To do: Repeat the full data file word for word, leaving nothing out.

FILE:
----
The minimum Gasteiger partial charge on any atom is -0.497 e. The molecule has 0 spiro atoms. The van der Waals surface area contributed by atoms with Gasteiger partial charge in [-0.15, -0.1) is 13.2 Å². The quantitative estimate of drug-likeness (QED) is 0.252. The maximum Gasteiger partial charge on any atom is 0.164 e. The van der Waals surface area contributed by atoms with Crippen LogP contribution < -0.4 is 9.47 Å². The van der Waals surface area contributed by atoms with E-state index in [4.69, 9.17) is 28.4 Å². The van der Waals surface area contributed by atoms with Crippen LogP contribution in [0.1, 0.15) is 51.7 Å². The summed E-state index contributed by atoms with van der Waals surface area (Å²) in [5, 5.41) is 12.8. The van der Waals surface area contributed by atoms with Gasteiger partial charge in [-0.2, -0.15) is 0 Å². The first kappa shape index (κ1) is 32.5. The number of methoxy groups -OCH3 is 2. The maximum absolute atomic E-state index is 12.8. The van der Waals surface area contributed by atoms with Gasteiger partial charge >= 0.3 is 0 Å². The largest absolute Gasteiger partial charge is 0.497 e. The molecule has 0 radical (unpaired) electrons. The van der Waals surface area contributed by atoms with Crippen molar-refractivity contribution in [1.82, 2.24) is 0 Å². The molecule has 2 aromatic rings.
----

The minimum Gasteiger partial charge on any atom is -0.497 e. The molecule has 0 spiro atoms. The van der Waals surface area contributed by atoms with Gasteiger partial charge in [-0.15, -0.1) is 13.2 Å². The quantitative estimate of drug-likeness (QED) is 0.252. The maximum Gasteiger partial charge on any atom is 0.164 e. The van der Waals surface area contributed by atoms with Crippen LogP contribution < -0.4 is 9.47 Å². The van der Waals surface area contributed by atoms with E-state index in [4.69, 9.17) is 28.4 Å². The van der Waals surface area contributed by atoms with Crippen LogP contribution in [0.1, 0.15) is 51.7 Å². The summed E-state index contributed by atoms with van der Waals surface area (Å²) in [5, 5.41) is 12.8. The van der Waals surface area contributed by atoms with Gasteiger partial charge in [-0.2, -0.15) is 0 Å². The first kappa shape index (κ1) is 32.5. The number of methoxy groups -OCH3 is 2. The maximum absolute atomic E-state index is 12.8. The van der Waals surface area contributed by atoms with Gasteiger partial charge >= 0.3 is 0 Å². The largest absolute Gasteiger partial charge is 0.497 e. The molecule has 0 radical (unpaired) electrons. The van der Waals surface area contributed by atoms with Crippen molar-refractivity contribution in [1.82, 2.24) is 0 Å². The molecule has 2 aromatic rings.